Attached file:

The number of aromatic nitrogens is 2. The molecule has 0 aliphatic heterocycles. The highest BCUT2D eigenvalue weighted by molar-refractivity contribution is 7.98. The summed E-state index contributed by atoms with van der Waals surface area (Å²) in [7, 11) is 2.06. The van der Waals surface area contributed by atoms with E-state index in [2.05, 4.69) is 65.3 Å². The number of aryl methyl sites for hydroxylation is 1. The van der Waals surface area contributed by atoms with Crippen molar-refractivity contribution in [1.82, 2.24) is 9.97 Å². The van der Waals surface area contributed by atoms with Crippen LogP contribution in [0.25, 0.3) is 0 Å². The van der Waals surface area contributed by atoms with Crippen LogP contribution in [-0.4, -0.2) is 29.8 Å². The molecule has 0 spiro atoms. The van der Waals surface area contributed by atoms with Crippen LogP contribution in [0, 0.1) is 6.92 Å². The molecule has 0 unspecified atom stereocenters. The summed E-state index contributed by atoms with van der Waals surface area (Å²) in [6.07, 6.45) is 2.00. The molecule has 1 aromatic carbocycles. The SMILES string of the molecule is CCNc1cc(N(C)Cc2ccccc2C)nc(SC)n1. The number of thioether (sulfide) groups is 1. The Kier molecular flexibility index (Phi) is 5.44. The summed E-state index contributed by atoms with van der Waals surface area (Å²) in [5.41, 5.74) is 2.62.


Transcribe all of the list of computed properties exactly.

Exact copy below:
The number of aromatic nitrogens is 2. The molecule has 0 aliphatic heterocycles. The highest BCUT2D eigenvalue weighted by molar-refractivity contribution is 7.98. The summed E-state index contributed by atoms with van der Waals surface area (Å²) in [7, 11) is 2.06. The van der Waals surface area contributed by atoms with E-state index in [2.05, 4.69) is 65.3 Å². The number of aryl methyl sites for hydroxylation is 1. The van der Waals surface area contributed by atoms with Crippen molar-refractivity contribution in [1.82, 2.24) is 9.97 Å². The van der Waals surface area contributed by atoms with Crippen LogP contribution in [0.25, 0.3) is 0 Å². The van der Waals surface area contributed by atoms with Crippen LogP contribution in [-0.4, -0.2) is 29.8 Å². The molecule has 0 spiro atoms. The van der Waals surface area contributed by atoms with Crippen LogP contribution in [0, 0.1) is 6.92 Å². The molecule has 0 unspecified atom stereocenters. The summed E-state index contributed by atoms with van der Waals surface area (Å²) in [6.07, 6.45) is 2.00. The molecule has 1 aromatic carbocycles. The SMILES string of the molecule is CCNc1cc(N(C)Cc2ccccc2C)nc(SC)n1. The number of thioether (sulfide) groups is 1. The Kier molecular flexibility index (Phi) is 5.44. The summed E-state index contributed by atoms with van der Waals surface area (Å²) in [5.41, 5.74) is 2.62.